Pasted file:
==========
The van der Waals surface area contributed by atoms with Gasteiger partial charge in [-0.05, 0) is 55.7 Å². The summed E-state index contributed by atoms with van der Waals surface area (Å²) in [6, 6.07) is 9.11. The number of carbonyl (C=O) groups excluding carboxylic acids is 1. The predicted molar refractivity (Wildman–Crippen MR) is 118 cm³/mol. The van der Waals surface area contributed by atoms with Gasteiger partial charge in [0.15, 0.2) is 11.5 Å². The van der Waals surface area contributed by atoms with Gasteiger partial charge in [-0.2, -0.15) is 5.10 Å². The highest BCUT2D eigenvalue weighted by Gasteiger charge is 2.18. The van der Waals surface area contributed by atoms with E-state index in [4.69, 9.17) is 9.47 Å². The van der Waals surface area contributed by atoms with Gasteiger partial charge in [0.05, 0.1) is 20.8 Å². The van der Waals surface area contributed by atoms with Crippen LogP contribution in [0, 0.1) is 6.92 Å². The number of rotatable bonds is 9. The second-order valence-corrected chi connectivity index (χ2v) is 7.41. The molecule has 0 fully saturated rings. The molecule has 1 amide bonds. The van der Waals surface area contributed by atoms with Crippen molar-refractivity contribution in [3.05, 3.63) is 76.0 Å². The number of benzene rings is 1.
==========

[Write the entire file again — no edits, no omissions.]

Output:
The van der Waals surface area contributed by atoms with Gasteiger partial charge in [-0.05, 0) is 55.7 Å². The summed E-state index contributed by atoms with van der Waals surface area (Å²) in [6, 6.07) is 9.11. The number of carbonyl (C=O) groups excluding carboxylic acids is 1. The predicted molar refractivity (Wildman–Crippen MR) is 118 cm³/mol. The van der Waals surface area contributed by atoms with Gasteiger partial charge in [0.15, 0.2) is 11.5 Å². The van der Waals surface area contributed by atoms with Gasteiger partial charge in [-0.2, -0.15) is 5.10 Å². The highest BCUT2D eigenvalue weighted by Gasteiger charge is 2.18. The van der Waals surface area contributed by atoms with E-state index in [4.69, 9.17) is 9.47 Å². The van der Waals surface area contributed by atoms with Gasteiger partial charge in [0.05, 0.1) is 20.8 Å². The van der Waals surface area contributed by atoms with Crippen LogP contribution in [0, 0.1) is 6.92 Å². The number of rotatable bonds is 9. The second-order valence-corrected chi connectivity index (χ2v) is 7.41. The molecule has 0 fully saturated rings. The molecule has 1 amide bonds. The van der Waals surface area contributed by atoms with Crippen molar-refractivity contribution in [3.05, 3.63) is 76.0 Å². The number of benzene rings is 1.